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How to Ace a UI Engineer Interview

I was recently interviewed at Flipkart, Paytm, RazorPay, PhonePe, BharatPe, and others. I received multiple offers (and a few rejections as well). Sharing a consolidated guide where I document everything.

As a UI/frontend Engineer, you have to keep up with a lot of things. This guide will enable you to link missing pieces in your equation, and hopefully, land you your dream job!

Prerequisite — Prepare a plan

I started my preparation journey without keeping a track of things 1.5 years ago. I was doing things all over the place. As you might imagine, things didn’t work out. It was time to prepare a strategy!

If you fail to plan, you plan to fail!

I documented my learnings on Notion

It was a game-changer. Everything you learn, topics you need to revisit, topics that are relatively hard, all under one roof as a Drag-Drop Kanban board.

UI Engineer prep resources - Kanban board on Notion
My Kanban on Notion

I am sharing the link of my Kanban Board. Feel free to create a copy of it, and customize it as per your needs.

Okay, but how to use it?

  • Document Everything!

Read an informative article? Embed it! Eureka moment? Note that down!

  • List down everything you already know.

For all the topics which you already understand, create cards for those.

  • Feel free to divide things into subtasks

If you feel the topic has too many things to cover in a single go, that is your hint to divide it into subtasks.

  • Assign a difficultly level based on your understanding of the topic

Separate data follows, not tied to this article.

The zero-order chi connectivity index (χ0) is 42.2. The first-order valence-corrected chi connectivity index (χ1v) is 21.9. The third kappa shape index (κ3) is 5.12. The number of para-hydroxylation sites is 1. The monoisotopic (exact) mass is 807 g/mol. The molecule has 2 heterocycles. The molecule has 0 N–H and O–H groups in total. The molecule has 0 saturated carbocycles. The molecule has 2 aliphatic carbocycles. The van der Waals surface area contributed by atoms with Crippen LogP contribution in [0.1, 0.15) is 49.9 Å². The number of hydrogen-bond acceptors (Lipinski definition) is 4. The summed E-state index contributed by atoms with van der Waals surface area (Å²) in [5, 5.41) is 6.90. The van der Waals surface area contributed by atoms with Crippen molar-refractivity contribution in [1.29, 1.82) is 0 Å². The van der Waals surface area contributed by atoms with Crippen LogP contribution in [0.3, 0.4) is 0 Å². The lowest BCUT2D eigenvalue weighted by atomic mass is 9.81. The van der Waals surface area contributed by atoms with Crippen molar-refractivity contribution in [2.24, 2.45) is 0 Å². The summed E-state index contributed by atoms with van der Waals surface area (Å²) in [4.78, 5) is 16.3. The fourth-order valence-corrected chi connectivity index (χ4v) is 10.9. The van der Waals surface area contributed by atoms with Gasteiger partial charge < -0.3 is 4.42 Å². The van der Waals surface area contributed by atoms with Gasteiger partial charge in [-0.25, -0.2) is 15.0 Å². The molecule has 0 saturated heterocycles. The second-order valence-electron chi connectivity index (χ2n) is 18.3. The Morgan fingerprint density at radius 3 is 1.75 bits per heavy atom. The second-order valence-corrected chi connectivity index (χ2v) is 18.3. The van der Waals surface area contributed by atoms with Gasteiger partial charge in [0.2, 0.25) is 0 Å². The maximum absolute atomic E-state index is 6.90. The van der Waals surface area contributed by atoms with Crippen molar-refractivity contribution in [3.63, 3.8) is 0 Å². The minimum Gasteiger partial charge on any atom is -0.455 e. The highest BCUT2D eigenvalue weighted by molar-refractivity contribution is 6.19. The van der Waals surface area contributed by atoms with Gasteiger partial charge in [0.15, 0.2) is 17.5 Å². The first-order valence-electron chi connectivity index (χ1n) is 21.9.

This will come in handy when it’s show-time and revision.

  • Don’t hesitate to keep expanding the scope.

For things, you don’t realize you don’t know.

  • Read interview experiences for preparing the list.

Confused about where to start? Read interview experiences online (from Leetcode discuss, Team Blind, Online blogs, GeeksForGeeks) to prepare a list of topics you need to study.

Don’t try to mug things up for the sake of the interviews. Enjoy the learning process & be consistent with your plan.

Execute your plan 🚀

Okay, now that you’re ready with a solid plan, It’s time for execution!

My 5 pillar approach to UI Engineering

  1. JavaScript (In-Depth)

  2. Data Structures and Algorithms

  3. Problem Solving

  4. Frontend frameworks & libraries

  5. UI Technologies & Challenges

I will touch on these topics in brief over here. All links and resources for a detailed plan can be found on my Notion.

1. JavaScript (In-Depth)

Human evolution banner (from ape to man in computer) with the word JS on top
Pic Courtesy: Victor

Goes without saying how important it is to know JavaScript. Here are some topics to know well:

  • Inheritance + Prototype Chain

  • Closures & Hoisting

  • Scope & Execution context

  • this Keyword

  • Functional Programming

  • Latest features: ES6, ES7, ES8, ES9, ES10, ES2020

  • Module Patterns — ES6/AMD/UMD/FESM

  • Object-Oriented Programming

  • Event Loop and how JS works under the hood

  • Event Delegation/Event Bubbling

  • Array, String, Object, Function, and Promise methods

  • and much more I forgot

Refer to the JavaScript module in my Notion board.

2. Data Structures and Algorithms